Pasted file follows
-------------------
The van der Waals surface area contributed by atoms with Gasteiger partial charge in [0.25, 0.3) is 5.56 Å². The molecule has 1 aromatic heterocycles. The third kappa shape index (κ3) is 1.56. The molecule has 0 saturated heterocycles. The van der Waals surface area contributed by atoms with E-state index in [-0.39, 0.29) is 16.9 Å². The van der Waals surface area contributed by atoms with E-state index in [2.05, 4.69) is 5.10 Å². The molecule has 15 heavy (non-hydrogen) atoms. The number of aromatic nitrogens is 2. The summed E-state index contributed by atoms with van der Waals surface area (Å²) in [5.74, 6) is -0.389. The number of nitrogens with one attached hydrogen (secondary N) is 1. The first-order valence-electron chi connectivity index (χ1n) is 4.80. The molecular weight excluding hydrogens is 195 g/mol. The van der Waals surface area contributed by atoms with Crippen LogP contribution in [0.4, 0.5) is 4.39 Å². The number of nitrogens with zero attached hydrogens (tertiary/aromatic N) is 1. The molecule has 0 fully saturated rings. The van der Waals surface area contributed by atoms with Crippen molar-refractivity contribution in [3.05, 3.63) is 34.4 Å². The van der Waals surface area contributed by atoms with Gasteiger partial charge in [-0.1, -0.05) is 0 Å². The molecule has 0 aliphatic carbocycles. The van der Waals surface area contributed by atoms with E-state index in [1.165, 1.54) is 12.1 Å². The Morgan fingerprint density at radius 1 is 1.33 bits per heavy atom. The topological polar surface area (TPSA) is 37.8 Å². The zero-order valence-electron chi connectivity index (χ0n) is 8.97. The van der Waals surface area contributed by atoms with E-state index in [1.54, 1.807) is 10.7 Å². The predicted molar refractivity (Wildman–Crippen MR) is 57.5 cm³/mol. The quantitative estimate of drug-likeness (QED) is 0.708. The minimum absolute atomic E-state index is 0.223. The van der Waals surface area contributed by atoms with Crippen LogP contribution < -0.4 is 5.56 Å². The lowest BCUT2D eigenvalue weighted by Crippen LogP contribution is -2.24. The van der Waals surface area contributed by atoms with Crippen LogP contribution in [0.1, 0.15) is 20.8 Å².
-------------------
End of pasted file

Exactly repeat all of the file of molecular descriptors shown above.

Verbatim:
The van der Waals surface area contributed by atoms with Gasteiger partial charge in [0.25, 0.3) is 5.56 Å². The molecule has 1 aromatic heterocycles. The third kappa shape index (κ3) is 1.56. The molecule has 0 saturated heterocycles. The van der Waals surface area contributed by atoms with E-state index in [-0.39, 0.29) is 16.9 Å². The van der Waals surface area contributed by atoms with E-state index in [2.05, 4.69) is 5.10 Å². The molecule has 15 heavy (non-hydrogen) atoms. The number of aromatic nitrogens is 2. The summed E-state index contributed by atoms with van der Waals surface area (Å²) in [5.74, 6) is -0.389. The number of nitrogens with one attached hydrogen (secondary N) is 1. The first-order valence-electron chi connectivity index (χ1n) is 4.80. The molecular weight excluding hydrogens is 195 g/mol. The van der Waals surface area contributed by atoms with Crippen LogP contribution in [0.4, 0.5) is 4.39 Å². The number of nitrogens with zero attached hydrogens (tertiary/aromatic N) is 1. The molecule has 0 fully saturated rings. The van der Waals surface area contributed by atoms with Crippen molar-refractivity contribution in [3.05, 3.63) is 34.4 Å². The van der Waals surface area contributed by atoms with Gasteiger partial charge in [-0.1, -0.05) is 0 Å². The molecule has 0 aliphatic carbocycles. The van der Waals surface area contributed by atoms with E-state index in [1.165, 1.54) is 12.1 Å². The Morgan fingerprint density at radius 1 is 1.33 bits per heavy atom. The topological polar surface area (TPSA) is 37.8 Å². The zero-order valence-electron chi connectivity index (χ0n) is 8.97. The van der Waals surface area contributed by atoms with E-state index in [1.54, 1.807) is 10.7 Å². The predicted molar refractivity (Wildman–Crippen MR) is 57.5 cm³/mol. The quantitative estimate of drug-likeness (QED) is 0.708. The minimum absolute atomic E-state index is 0.223. The van der Waals surface area contributed by atoms with Crippen LogP contribution < -0.4 is 5.56 Å². The lowest BCUT2D eigenvalue weighted by Crippen LogP contribution is -2.24. The van der Waals surface area contributed by atoms with Crippen LogP contribution in [0.1, 0.15) is 20.8 Å².